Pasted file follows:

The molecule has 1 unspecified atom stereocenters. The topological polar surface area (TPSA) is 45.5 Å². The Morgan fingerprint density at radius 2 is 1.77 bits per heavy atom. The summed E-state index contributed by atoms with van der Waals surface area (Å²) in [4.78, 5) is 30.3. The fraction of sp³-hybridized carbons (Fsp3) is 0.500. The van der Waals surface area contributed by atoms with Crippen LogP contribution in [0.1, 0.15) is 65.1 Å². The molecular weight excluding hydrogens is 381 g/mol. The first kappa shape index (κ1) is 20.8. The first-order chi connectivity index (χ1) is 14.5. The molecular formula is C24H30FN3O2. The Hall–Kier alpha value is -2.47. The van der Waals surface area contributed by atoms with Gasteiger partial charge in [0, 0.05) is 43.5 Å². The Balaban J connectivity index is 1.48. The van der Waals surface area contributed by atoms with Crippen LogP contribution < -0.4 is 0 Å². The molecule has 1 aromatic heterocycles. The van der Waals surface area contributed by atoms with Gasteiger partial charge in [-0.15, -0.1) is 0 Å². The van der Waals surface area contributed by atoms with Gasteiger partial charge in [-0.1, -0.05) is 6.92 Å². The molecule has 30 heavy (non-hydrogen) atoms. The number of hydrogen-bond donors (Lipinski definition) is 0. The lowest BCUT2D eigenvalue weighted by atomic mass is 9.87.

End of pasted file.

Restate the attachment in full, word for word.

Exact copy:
The molecule has 1 unspecified atom stereocenters. The topological polar surface area (TPSA) is 45.5 Å². The Morgan fingerprint density at radius 2 is 1.77 bits per heavy atom. The summed E-state index contributed by atoms with van der Waals surface area (Å²) in [4.78, 5) is 30.3. The fraction of sp³-hybridized carbons (Fsp3) is 0.500. The van der Waals surface area contributed by atoms with Crippen LogP contribution in [0.1, 0.15) is 65.1 Å². The molecular weight excluding hydrogens is 381 g/mol. The first kappa shape index (κ1) is 20.8. The first-order chi connectivity index (χ1) is 14.5. The molecular formula is C24H30FN3O2. The Hall–Kier alpha value is -2.47. The van der Waals surface area contributed by atoms with Gasteiger partial charge in [0, 0.05) is 43.5 Å². The Balaban J connectivity index is 1.48. The van der Waals surface area contributed by atoms with Crippen LogP contribution < -0.4 is 0 Å². The molecule has 1 aromatic heterocycles. The van der Waals surface area contributed by atoms with Gasteiger partial charge in [-0.15, -0.1) is 0 Å². The van der Waals surface area contributed by atoms with Gasteiger partial charge in [-0.1, -0.05) is 6.92 Å². The molecule has 30 heavy (non-hydrogen) atoms. The number of hydrogen-bond donors (Lipinski definition) is 0. The lowest BCUT2D eigenvalue weighted by atomic mass is 9.87.